WARNING: SPOILERS for the season finale of LOST
On Sunday night, cult TV series Lost ended with dozens of mysteries unanswered and a happily-ever-afterlife that felt arbitrary and tacked-on for the sake of giving beloved characters some measure of reward for their sacrifices.
Like many other viewers who have followed the show with devotion since 2004, I was disappointed with "The End" (the finale's title). The conflict between the smoke monster and the castaways was resolved clumsily, with character motivations unclear and a plot full of holes - why, for example, did the smoke monster and Jack have any reason to believe that lowering Desmond into the source would benefit either of them and not the other? I guess Jack just got lucky that Desmond's act of pulling the island's plug robbed the smoke monster of his otherworldly powers, allowing the climactic...fist fight. Hooray. Jack gets stabbed during the fight, kills the depowered smoke monster, plugs the hole Desmond made and wanders, mortally wounded, back into the jungle, dying in the very spot the crash flung him in 2004. Poetic, yes - but unsatisfying on many levels.
The revelation that the season six flash-sideways plotline was nothing more than God's waiting room is, quite simply, a cheat. All season long, viewers were led to believe that what happened in this alternate timeline (or at least, we thought it was an alternate timeline) mattered; that the gradual awakening of the characters would have some impact on the prime storyline on the island. But no. In the final minutes of the finale, we discover that perhaps thousands of years have passed, and Jack is in purgatory, waiting for all his friends to be together so that they can move on to heaven.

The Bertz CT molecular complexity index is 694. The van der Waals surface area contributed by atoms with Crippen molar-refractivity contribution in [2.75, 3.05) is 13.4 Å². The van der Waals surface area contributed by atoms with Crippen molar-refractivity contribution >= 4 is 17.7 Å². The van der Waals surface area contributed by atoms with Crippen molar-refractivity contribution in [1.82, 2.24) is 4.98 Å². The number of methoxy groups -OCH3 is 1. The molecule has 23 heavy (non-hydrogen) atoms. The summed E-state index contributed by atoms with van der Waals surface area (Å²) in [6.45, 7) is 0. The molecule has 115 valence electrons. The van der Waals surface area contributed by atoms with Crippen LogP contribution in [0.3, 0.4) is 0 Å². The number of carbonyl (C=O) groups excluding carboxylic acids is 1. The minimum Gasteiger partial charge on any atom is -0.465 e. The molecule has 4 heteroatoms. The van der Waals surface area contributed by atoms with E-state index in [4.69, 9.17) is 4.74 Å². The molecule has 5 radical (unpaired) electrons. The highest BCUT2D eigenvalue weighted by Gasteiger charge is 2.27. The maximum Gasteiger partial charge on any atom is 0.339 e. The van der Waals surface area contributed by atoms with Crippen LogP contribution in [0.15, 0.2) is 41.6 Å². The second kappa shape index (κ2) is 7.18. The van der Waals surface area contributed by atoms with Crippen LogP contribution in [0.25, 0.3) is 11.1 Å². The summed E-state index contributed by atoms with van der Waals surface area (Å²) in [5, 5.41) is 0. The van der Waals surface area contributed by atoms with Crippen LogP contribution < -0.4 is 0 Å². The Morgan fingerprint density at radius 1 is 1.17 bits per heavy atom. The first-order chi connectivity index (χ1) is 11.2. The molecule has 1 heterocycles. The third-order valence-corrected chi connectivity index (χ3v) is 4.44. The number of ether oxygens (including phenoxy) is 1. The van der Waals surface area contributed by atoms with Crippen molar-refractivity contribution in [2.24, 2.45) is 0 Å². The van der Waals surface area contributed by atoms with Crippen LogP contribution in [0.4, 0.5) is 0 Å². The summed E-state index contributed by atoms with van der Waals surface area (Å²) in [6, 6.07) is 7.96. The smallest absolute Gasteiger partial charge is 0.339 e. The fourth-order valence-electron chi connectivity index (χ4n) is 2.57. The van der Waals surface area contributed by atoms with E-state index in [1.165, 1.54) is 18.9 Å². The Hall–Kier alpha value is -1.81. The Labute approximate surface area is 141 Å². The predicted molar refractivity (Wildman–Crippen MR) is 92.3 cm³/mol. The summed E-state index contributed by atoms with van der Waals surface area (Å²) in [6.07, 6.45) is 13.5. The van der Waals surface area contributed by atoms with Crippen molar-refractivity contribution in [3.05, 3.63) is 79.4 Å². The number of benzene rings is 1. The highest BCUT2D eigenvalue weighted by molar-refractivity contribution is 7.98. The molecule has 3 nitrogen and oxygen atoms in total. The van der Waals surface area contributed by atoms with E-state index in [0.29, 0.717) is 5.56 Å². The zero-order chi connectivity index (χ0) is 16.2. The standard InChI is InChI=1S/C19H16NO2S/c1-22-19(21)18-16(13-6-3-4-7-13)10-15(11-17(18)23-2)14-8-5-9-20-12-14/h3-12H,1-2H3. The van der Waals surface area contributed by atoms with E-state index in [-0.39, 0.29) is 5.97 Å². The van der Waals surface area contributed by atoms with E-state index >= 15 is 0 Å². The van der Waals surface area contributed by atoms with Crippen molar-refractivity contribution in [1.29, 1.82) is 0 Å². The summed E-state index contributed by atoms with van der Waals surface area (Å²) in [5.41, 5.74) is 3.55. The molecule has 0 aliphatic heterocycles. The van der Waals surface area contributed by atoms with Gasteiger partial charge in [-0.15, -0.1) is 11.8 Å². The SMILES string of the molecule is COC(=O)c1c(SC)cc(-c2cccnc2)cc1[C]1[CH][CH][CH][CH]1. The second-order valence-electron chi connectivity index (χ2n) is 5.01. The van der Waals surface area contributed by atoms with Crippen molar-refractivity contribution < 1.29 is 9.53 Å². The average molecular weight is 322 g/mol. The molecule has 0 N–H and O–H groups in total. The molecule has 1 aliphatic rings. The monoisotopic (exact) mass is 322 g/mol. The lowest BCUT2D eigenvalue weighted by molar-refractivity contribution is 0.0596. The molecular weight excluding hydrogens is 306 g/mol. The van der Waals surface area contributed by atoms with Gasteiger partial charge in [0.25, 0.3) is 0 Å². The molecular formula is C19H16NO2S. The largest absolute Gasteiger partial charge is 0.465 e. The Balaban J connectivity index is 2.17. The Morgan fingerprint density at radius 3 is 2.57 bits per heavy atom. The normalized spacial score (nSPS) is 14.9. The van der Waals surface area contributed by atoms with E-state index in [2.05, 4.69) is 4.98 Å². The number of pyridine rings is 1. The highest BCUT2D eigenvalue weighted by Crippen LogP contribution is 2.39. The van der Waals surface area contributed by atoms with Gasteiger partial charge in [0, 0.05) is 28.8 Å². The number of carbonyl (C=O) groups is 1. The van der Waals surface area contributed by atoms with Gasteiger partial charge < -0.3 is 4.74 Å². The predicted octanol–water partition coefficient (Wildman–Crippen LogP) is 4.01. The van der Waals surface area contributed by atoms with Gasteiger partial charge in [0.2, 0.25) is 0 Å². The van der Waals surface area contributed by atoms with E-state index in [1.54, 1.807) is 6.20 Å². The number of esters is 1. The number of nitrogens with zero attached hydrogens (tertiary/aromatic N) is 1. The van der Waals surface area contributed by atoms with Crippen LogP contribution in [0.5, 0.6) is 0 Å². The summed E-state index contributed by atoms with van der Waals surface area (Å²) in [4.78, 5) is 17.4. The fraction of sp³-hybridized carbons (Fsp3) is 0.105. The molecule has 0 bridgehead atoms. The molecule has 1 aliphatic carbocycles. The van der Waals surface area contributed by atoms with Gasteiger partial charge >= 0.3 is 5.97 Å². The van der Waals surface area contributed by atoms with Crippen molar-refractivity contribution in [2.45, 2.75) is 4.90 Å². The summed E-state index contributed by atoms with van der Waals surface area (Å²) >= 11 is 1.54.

I should make it clear that the scene itself was moving and well-written. My only problem is that it makes the entire island storyline, the one we've followed for the last six years, meaningless; everyone winds up in heaven (or near enough), so what were the stakes? Why was it so important that the island be protected?
Here's how the finale could have been saved. When Christian reveals the truth to Jack, he tells him that his time on the island was the most important time in his life. But he doesn't say why. It's just a given, and it's why he needed all his friends together in purgatory to achieve closure and "move on."
Christian needed to say one more thing. He needed to say,
"Jack, your time on the island was the most important time in your life...and in the lives of all these other people. Because the sacrifices you made on that island made all this [gesturing to the afterlife] possible...not just for you and your friends - but for everyone, everywhere, for all time. Without you, after death there would be only darkness."
If it had turned out that Jack and company were fighting for an afterlife for all humanity...wouldn't those stakes have been worth all they endured? Wouldn't that have made the unresolved mysteries at least a little more bearable? I would have been quite content never to learn who made the drain and the plug at the heart of the island if I had reason to believe that they had a very good reason - the best possible existential reason - for doing so.